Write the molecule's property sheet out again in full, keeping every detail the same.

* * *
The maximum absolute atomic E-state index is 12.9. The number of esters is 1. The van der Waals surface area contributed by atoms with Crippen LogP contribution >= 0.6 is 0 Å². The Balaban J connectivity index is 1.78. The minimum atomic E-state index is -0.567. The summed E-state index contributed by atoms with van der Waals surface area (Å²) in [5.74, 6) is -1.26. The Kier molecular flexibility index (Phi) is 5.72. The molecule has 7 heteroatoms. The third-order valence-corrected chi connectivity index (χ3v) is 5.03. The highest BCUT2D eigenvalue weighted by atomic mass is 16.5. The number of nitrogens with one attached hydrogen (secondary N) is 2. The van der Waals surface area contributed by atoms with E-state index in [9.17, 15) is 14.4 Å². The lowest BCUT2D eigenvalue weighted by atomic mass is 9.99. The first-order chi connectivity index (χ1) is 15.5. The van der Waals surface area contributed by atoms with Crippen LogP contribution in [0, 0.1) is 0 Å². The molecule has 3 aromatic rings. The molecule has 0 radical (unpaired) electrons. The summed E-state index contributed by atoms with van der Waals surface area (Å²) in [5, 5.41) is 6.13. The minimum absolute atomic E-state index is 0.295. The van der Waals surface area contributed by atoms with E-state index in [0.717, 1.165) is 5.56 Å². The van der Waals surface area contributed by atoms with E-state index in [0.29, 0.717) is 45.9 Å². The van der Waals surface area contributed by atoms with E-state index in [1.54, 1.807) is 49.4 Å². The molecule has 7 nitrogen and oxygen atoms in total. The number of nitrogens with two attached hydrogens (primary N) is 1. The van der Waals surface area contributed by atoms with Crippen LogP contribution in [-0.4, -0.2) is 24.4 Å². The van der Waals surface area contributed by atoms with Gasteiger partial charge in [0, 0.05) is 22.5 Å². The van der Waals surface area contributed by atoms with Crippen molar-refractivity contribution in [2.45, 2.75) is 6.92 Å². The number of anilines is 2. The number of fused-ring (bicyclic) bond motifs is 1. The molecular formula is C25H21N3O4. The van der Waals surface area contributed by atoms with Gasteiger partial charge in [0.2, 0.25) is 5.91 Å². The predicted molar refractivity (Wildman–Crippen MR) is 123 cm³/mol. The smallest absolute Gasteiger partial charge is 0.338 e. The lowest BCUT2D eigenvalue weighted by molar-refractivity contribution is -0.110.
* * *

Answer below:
The maximum absolute atomic E-state index is 12.9. The number of esters is 1. The van der Waals surface area contributed by atoms with Crippen LogP contribution >= 0.6 is 0 Å². The Balaban J connectivity index is 1.78. The minimum atomic E-state index is -0.567. The summed E-state index contributed by atoms with van der Waals surface area (Å²) in [5.74, 6) is -1.26. The Kier molecular flexibility index (Phi) is 5.72. The molecule has 7 heteroatoms. The third-order valence-corrected chi connectivity index (χ3v) is 5.03. The highest BCUT2D eigenvalue weighted by atomic mass is 16.5. The number of nitrogens with one attached hydrogen (secondary N) is 2. The van der Waals surface area contributed by atoms with E-state index in [9.17, 15) is 14.4 Å². The lowest BCUT2D eigenvalue weighted by atomic mass is 9.99. The first-order chi connectivity index (χ1) is 15.5. The van der Waals surface area contributed by atoms with Crippen LogP contribution in [0, 0.1) is 0 Å². The molecule has 3 aromatic rings. The molecule has 0 radical (unpaired) electrons. The summed E-state index contributed by atoms with van der Waals surface area (Å²) in [5, 5.41) is 6.13. The minimum absolute atomic E-state index is 0.295. The van der Waals surface area contributed by atoms with E-state index in [0.717, 1.165) is 5.56 Å². The van der Waals surface area contributed by atoms with E-state index in [0.29, 0.717) is 45.9 Å². The van der Waals surface area contributed by atoms with E-state index in [1.54, 1.807) is 49.4 Å². The molecule has 7 nitrogen and oxygen atoms in total. The number of nitrogens with two attached hydrogens (primary N) is 1. The van der Waals surface area contributed by atoms with Crippen LogP contribution in [-0.4, -0.2) is 24.4 Å². The van der Waals surface area contributed by atoms with Gasteiger partial charge in [0, 0.05) is 22.5 Å². The van der Waals surface area contributed by atoms with Crippen molar-refractivity contribution in [2.45, 2.75) is 6.92 Å². The number of anilines is 2. The number of fused-ring (bicyclic) bond motifs is 1. The molecular formula is C25H21N3O4. The van der Waals surface area contributed by atoms with Gasteiger partial charge in [0.2, 0.25) is 5.91 Å². The predicted molar refractivity (Wildman–Crippen MR) is 123 cm³/mol. The smallest absolute Gasteiger partial charge is 0.338 e. The lowest BCUT2D eigenvalue weighted by molar-refractivity contribution is -0.110.